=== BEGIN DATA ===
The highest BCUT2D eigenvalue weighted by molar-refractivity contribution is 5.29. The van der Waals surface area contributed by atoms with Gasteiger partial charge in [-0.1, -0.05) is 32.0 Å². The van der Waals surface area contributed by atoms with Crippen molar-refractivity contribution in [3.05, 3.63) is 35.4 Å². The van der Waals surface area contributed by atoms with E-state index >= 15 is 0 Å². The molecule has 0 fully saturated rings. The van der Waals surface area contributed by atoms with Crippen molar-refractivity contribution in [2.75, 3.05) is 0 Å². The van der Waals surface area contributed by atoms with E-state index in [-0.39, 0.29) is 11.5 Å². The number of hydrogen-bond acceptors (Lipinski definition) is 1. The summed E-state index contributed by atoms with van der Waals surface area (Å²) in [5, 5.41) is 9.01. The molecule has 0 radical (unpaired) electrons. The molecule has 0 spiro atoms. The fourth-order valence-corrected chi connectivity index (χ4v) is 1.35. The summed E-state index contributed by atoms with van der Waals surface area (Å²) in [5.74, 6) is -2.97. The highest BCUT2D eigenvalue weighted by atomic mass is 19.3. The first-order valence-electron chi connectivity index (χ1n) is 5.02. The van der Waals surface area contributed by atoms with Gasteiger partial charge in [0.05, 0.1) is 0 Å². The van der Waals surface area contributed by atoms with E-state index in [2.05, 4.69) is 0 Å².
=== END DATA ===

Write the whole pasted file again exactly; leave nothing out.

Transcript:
The highest BCUT2D eigenvalue weighted by molar-refractivity contribution is 5.29. The van der Waals surface area contributed by atoms with Gasteiger partial charge in [-0.1, -0.05) is 32.0 Å². The van der Waals surface area contributed by atoms with Crippen molar-refractivity contribution in [3.05, 3.63) is 35.4 Å². The van der Waals surface area contributed by atoms with E-state index >= 15 is 0 Å². The molecule has 0 fully saturated rings. The van der Waals surface area contributed by atoms with Crippen molar-refractivity contribution in [2.75, 3.05) is 0 Å². The van der Waals surface area contributed by atoms with E-state index in [-0.39, 0.29) is 11.5 Å². The number of hydrogen-bond acceptors (Lipinski definition) is 1. The summed E-state index contributed by atoms with van der Waals surface area (Å²) in [5, 5.41) is 9.01. The molecule has 0 radical (unpaired) electrons. The molecule has 0 spiro atoms. The fourth-order valence-corrected chi connectivity index (χ4v) is 1.35. The summed E-state index contributed by atoms with van der Waals surface area (Å²) in [5.74, 6) is -2.97. The highest BCUT2D eigenvalue weighted by atomic mass is 19.3. The first-order valence-electron chi connectivity index (χ1n) is 5.02. The van der Waals surface area contributed by atoms with Gasteiger partial charge in [0.05, 0.1) is 0 Å². The van der Waals surface area contributed by atoms with E-state index in [2.05, 4.69) is 0 Å².